To increase mitochondrial delivery efficiency, more advanced techniques have been used. One study showed the enhanced delivery and functionality of allogenic exogenous mitochondria using peptide-mediated delivery by conjugating a cell penetrating peptide, Pep-1. The result of transplanting Pep-1-labeled mitochondria into brain tissues of a PD rat model demonstrated that mitochondrial complex I protein and mitochondrial dynamics were restored in dopaminergic neurons, which also improved oxidative DNA damage. The removal of dopaminergic neuron degeneration due to a neurotoxin was also observed in the PD rat model.


I always think that Oisin's lipid nanoparticles would make a great mitochondria delivery vector.

Posted by: jimofoz at May 24th, 2021 3:02 PM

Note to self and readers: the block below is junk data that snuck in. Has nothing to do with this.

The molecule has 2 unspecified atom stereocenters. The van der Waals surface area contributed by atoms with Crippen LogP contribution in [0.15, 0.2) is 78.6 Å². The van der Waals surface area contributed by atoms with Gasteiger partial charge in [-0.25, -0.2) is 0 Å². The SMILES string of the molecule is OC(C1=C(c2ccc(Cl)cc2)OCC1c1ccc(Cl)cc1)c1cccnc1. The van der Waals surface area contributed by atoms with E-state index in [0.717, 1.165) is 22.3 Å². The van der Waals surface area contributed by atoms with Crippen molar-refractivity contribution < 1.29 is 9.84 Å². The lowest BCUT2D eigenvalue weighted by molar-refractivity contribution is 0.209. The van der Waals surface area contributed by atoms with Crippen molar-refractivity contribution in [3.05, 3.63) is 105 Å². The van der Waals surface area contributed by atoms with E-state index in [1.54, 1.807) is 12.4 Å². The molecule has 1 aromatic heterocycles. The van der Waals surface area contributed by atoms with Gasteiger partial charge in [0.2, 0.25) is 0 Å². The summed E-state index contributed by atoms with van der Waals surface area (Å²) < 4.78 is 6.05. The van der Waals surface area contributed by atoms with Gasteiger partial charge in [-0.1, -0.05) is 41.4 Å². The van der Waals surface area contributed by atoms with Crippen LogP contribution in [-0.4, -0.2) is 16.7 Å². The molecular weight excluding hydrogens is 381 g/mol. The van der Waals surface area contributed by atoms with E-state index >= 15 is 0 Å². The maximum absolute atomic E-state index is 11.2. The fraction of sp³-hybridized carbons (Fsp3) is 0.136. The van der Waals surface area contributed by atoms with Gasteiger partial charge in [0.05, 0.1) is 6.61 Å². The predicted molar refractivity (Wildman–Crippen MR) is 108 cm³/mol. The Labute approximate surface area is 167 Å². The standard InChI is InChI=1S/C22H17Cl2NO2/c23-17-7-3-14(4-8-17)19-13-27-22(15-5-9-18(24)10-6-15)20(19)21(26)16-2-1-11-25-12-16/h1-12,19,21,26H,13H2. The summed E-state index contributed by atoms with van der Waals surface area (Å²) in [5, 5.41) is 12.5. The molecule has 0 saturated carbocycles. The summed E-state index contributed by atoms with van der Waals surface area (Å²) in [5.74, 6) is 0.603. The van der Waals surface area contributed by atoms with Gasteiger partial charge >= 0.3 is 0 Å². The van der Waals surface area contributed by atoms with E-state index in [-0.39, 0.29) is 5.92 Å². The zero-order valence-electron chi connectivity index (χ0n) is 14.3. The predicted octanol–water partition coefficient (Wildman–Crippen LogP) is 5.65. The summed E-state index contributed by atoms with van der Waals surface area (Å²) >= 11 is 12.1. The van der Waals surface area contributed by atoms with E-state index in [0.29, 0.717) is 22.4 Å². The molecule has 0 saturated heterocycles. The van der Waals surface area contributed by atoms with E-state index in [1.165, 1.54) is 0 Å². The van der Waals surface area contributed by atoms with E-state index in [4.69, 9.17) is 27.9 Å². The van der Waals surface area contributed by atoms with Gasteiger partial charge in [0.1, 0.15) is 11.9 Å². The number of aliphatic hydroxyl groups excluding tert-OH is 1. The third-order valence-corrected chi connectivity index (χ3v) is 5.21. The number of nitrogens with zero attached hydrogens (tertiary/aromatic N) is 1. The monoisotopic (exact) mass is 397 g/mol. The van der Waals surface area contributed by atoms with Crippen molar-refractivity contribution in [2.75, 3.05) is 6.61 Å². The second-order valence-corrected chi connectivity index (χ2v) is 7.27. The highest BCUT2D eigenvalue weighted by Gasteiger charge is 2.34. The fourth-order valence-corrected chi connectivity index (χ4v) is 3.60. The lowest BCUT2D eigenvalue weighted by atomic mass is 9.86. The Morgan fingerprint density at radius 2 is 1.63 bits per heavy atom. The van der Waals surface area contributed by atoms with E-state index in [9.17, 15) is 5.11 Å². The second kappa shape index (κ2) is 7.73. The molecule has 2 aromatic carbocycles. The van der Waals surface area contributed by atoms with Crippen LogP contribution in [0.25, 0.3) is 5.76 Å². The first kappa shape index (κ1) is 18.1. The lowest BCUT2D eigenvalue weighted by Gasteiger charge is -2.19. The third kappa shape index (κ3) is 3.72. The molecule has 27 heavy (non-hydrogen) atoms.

That works require much different lipid , to be able to encapsulate a mitochondrion, keep it alive and deliver it to the right cells. Ideally we need some genetically engineered cell line which homes to the desired tissues and while producing copious amounts of mitochondria. Once at the target that vehicle cells should burst and release the vesicles for absorption. Bursting will make sure the therapy effects are short lived in case something goes wrong.

Posted by: Cuberat at May 24th, 2021 3:26 PM